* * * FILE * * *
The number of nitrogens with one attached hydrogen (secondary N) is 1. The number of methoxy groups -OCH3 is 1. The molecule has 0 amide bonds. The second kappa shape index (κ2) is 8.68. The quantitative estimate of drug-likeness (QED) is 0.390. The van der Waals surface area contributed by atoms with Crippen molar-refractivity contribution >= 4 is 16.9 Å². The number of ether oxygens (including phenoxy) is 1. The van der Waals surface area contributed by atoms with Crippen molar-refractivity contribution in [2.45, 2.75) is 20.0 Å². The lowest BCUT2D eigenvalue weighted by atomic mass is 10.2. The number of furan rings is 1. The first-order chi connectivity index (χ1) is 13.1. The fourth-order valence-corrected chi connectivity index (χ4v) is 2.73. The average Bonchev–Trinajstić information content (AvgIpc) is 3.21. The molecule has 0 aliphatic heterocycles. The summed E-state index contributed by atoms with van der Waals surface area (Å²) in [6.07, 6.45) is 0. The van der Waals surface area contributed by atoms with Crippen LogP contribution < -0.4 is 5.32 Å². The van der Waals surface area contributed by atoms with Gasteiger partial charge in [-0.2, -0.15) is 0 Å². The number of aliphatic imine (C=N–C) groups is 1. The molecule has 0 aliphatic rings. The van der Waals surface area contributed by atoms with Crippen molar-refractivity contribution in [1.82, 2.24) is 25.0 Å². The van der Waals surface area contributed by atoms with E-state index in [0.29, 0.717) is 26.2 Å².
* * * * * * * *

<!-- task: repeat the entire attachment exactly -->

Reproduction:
The number of nitrogens with one attached hydrogen (secondary N) is 1. The number of methoxy groups -OCH3 is 1. The molecule has 0 amide bonds. The second kappa shape index (κ2) is 8.68. The quantitative estimate of drug-likeness (QED) is 0.390. The van der Waals surface area contributed by atoms with Crippen molar-refractivity contribution >= 4 is 16.9 Å². The number of ether oxygens (including phenoxy) is 1. The van der Waals surface area contributed by atoms with Crippen molar-refractivity contribution in [2.45, 2.75) is 20.0 Å². The lowest BCUT2D eigenvalue weighted by atomic mass is 10.2. The number of furan rings is 1. The first-order chi connectivity index (χ1) is 13.1. The fourth-order valence-corrected chi connectivity index (χ4v) is 2.73. The average Bonchev–Trinajstić information content (AvgIpc) is 3.21. The molecule has 0 aliphatic heterocycles. The summed E-state index contributed by atoms with van der Waals surface area (Å²) in [6.07, 6.45) is 0. The van der Waals surface area contributed by atoms with Crippen LogP contribution < -0.4 is 5.32 Å². The van der Waals surface area contributed by atoms with Gasteiger partial charge in [-0.2, -0.15) is 0 Å². The number of aliphatic imine (C=N–C) groups is 1. The molecule has 0 aliphatic rings. The van der Waals surface area contributed by atoms with Crippen molar-refractivity contribution in [1.82, 2.24) is 25.0 Å². The van der Waals surface area contributed by atoms with E-state index in [0.29, 0.717) is 26.2 Å².